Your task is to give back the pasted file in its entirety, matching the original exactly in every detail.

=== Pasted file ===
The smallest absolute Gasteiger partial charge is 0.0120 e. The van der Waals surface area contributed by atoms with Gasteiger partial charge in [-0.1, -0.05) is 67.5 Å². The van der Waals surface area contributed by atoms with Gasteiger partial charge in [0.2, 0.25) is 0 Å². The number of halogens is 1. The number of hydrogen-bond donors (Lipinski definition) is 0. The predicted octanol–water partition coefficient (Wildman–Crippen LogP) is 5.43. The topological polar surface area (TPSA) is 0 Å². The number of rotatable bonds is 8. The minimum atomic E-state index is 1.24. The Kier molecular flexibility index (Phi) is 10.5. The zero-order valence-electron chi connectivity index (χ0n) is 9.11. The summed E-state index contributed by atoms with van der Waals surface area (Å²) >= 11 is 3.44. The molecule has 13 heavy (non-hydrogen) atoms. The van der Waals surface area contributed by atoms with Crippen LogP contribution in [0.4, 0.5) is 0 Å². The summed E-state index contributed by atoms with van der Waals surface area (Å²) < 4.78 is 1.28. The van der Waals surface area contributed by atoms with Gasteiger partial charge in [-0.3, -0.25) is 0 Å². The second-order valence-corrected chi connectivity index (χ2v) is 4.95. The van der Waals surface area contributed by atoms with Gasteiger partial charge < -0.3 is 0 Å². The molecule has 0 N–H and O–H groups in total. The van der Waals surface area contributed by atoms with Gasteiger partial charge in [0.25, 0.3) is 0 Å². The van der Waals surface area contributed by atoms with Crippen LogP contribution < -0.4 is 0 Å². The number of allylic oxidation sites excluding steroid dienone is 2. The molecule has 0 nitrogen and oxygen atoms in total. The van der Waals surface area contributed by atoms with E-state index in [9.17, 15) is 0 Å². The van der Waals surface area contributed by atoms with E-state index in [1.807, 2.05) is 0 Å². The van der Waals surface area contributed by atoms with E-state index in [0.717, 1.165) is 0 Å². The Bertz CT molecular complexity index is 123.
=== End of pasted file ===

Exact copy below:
The smallest absolute Gasteiger partial charge is 0.0120 e. The van der Waals surface area contributed by atoms with Gasteiger partial charge in [-0.1, -0.05) is 67.5 Å². The van der Waals surface area contributed by atoms with Gasteiger partial charge in [0.2, 0.25) is 0 Å². The number of halogens is 1. The number of hydrogen-bond donors (Lipinski definition) is 0. The predicted octanol–water partition coefficient (Wildman–Crippen LogP) is 5.43. The topological polar surface area (TPSA) is 0 Å². The number of rotatable bonds is 8. The minimum atomic E-state index is 1.24. The Kier molecular flexibility index (Phi) is 10.5. The zero-order valence-electron chi connectivity index (χ0n) is 9.11. The summed E-state index contributed by atoms with van der Waals surface area (Å²) >= 11 is 3.44. The molecule has 13 heavy (non-hydrogen) atoms. The van der Waals surface area contributed by atoms with Crippen LogP contribution in [0.4, 0.5) is 0 Å². The summed E-state index contributed by atoms with van der Waals surface area (Å²) < 4.78 is 1.28. The van der Waals surface area contributed by atoms with Gasteiger partial charge in [-0.3, -0.25) is 0 Å². The second-order valence-corrected chi connectivity index (χ2v) is 4.95. The van der Waals surface area contributed by atoms with Gasteiger partial charge < -0.3 is 0 Å². The molecule has 0 N–H and O–H groups in total. The van der Waals surface area contributed by atoms with Gasteiger partial charge in [0.25, 0.3) is 0 Å². The van der Waals surface area contributed by atoms with Crippen LogP contribution < -0.4 is 0 Å². The number of allylic oxidation sites excluding steroid dienone is 2. The molecule has 0 nitrogen and oxygen atoms in total. The van der Waals surface area contributed by atoms with E-state index in [9.17, 15) is 0 Å². The van der Waals surface area contributed by atoms with E-state index in [1.807, 2.05) is 0 Å². The van der Waals surface area contributed by atoms with E-state index in [0.717, 1.165) is 0 Å². The Bertz CT molecular complexity index is 123.